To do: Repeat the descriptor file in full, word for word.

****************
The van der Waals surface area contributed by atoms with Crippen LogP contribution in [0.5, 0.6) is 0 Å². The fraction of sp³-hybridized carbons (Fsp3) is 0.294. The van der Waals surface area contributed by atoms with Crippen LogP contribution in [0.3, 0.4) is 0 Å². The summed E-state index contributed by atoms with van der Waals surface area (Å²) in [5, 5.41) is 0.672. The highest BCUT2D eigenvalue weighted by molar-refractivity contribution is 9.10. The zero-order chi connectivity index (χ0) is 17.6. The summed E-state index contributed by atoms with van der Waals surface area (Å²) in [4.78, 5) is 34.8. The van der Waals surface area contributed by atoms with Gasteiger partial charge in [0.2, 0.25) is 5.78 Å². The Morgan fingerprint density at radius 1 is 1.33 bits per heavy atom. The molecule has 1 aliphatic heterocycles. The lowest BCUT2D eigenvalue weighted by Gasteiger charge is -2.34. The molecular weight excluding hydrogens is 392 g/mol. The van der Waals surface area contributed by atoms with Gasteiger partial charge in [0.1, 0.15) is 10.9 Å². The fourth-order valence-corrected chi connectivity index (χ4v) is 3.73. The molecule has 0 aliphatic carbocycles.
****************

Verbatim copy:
The van der Waals surface area contributed by atoms with Crippen LogP contribution in [0.5, 0.6) is 0 Å². The fraction of sp³-hybridized carbons (Fsp3) is 0.294. The van der Waals surface area contributed by atoms with Crippen LogP contribution in [0.3, 0.4) is 0 Å². The summed E-state index contributed by atoms with van der Waals surface area (Å²) in [5, 5.41) is 0.672. The highest BCUT2D eigenvalue weighted by molar-refractivity contribution is 9.10. The zero-order chi connectivity index (χ0) is 17.6. The summed E-state index contributed by atoms with van der Waals surface area (Å²) in [4.78, 5) is 34.8. The van der Waals surface area contributed by atoms with Gasteiger partial charge in [0.2, 0.25) is 5.78 Å². The Morgan fingerprint density at radius 1 is 1.33 bits per heavy atom. The molecule has 1 aliphatic heterocycles. The lowest BCUT2D eigenvalue weighted by Gasteiger charge is -2.34. The molecular weight excluding hydrogens is 392 g/mol. The van der Waals surface area contributed by atoms with Gasteiger partial charge in [0.1, 0.15) is 10.9 Å². The fourth-order valence-corrected chi connectivity index (χ4v) is 3.73. The molecule has 0 aliphatic carbocycles.